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Wednesday, January 27, 2010

Sausage & Kraut

I have a dear friend whose family has made and cured sauerkraut for many years.  They do it the old fashioned way, even  referring to the Farmer's Almanac for the optimum time to make sauerkraut.  There is a three day window in every month when the moon's cycle dictates when the time is right.  Sauerkraut can be made year-round during this cycle.  However,  the ultimate time for this three day window is during the month of July when farm grown cabbage is at it's peak of freshness for harvest.  This is what his family has practiced for years.  I have sampled this sauerkraut many times over the years and my adoration of it prompted my  friend to invite me to join them in the process.

It was fascinating.  And quite a process.  The garage was full of sterilized Mason jars and lids.  I was instructed to bring my own, which I did.  There were bushels and bushels of Casey County cabbage everywhere.  My friend, his father, grandfather, and grandmother, and I took turns shredding the cabbage, stuffing it into the jars, salting the cabbage, filling the jars with hot boiling water, and finally sealing the jars.  It was fun.  These were genuine honest people. This was important work and they allowed me to be a part of it..... even said I did a good job.  I was honored.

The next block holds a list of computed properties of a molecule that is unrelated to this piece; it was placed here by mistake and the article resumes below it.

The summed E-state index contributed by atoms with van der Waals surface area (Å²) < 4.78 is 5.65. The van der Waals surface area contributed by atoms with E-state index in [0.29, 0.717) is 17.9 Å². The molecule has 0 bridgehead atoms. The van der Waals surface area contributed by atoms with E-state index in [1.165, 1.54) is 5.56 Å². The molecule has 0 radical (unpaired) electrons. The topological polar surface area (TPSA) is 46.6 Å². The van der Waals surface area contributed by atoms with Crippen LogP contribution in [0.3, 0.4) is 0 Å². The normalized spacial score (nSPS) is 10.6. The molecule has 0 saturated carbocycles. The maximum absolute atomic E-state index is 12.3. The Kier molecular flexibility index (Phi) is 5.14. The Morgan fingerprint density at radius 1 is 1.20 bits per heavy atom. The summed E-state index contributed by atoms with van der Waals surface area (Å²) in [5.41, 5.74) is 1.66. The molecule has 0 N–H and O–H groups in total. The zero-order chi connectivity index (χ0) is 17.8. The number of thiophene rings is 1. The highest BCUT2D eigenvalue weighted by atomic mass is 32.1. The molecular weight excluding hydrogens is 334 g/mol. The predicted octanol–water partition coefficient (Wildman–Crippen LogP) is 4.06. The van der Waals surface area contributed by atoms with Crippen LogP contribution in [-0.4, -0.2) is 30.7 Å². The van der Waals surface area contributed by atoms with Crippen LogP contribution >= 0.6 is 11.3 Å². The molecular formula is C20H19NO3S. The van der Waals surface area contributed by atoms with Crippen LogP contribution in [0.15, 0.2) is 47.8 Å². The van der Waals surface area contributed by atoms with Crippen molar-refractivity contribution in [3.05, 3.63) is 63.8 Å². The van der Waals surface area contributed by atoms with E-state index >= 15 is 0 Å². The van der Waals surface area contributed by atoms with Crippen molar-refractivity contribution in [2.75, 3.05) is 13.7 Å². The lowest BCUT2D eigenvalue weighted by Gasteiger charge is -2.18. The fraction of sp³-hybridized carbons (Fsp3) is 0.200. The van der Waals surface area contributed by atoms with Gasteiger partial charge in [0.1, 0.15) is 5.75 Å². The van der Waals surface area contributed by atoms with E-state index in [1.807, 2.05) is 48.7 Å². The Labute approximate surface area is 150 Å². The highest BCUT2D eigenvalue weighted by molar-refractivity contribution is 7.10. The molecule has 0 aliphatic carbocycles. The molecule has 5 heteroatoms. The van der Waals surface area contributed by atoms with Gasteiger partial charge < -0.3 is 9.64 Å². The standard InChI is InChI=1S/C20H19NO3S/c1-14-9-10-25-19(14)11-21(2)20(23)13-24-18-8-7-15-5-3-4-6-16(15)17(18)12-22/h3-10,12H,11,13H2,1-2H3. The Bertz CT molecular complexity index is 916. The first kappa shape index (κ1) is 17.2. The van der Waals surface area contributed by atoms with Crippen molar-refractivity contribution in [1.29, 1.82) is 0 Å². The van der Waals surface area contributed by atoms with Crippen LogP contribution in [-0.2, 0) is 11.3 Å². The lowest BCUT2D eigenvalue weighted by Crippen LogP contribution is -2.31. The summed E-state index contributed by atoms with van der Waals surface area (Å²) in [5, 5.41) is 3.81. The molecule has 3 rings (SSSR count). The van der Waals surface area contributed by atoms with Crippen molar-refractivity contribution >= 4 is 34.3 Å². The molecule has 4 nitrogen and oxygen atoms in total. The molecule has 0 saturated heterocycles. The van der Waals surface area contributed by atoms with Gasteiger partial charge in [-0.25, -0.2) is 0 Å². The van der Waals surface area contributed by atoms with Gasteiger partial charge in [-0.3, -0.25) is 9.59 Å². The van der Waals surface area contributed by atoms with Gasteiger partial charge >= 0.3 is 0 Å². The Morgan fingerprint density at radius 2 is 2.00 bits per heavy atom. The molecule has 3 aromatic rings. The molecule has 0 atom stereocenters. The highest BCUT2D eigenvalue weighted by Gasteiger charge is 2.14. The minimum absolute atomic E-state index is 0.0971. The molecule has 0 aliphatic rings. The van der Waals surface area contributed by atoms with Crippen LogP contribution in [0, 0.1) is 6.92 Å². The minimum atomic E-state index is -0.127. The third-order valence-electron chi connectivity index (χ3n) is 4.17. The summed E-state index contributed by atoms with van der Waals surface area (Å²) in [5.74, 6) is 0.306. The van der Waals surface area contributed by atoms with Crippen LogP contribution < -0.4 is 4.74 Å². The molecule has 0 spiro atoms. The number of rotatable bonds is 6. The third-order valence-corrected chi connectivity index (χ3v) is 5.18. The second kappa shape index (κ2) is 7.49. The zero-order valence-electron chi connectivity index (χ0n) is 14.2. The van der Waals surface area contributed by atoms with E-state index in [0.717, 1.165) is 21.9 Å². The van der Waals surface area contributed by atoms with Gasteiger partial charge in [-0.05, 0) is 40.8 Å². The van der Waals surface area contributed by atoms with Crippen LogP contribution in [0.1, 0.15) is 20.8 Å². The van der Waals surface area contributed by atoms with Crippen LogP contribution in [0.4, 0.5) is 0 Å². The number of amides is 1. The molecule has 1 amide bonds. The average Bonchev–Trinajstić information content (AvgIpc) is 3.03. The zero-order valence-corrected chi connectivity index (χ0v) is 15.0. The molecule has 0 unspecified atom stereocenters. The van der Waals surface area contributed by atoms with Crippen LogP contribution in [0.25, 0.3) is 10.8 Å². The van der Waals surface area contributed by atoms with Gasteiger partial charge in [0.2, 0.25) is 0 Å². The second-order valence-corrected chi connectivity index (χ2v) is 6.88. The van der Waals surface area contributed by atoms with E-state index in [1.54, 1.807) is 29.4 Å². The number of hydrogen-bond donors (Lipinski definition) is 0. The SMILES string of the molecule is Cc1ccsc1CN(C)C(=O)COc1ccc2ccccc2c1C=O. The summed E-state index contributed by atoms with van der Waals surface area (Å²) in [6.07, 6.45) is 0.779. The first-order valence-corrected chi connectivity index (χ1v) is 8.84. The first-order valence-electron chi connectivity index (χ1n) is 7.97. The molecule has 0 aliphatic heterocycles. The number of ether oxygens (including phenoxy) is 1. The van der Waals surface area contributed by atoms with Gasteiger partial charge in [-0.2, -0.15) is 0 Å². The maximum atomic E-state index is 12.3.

I found the actual cabbage shredding tool to be the most interesting thing.  It was like an old turn-of-the-century Japanese mandoline.  Aged & worn old wood with sharp blades to be weary of.  This shredder had endured many  moon-blessed sauerkraut  productions, I could tell.  A beloved tool of the family.

We finished.  Was told to store the take in a cool dry place away from the house.  Garage or basement was  ideal.  Apparently, major fermentation happens in those jars. Breakage & aromas are common.  Garage.
Six weeks of curing.  Sauerkraut.  Delicious sauerkraut. 

It is with this sauerkraut that I made a humble version of Choucroute Garnie; The kraut, un-drained, simply braised in stock & beer with carrots, celery, and onions for  sweetness.  Caraway seeds and brown sugar added for depth. Braised and simmered until the vegetables were tender and the kraut had mellowed.

Served it with  a pool of dijon to dip and toasted rye to sop.

Thank you, my Casey County family.  Thank you, Tony for sharing them

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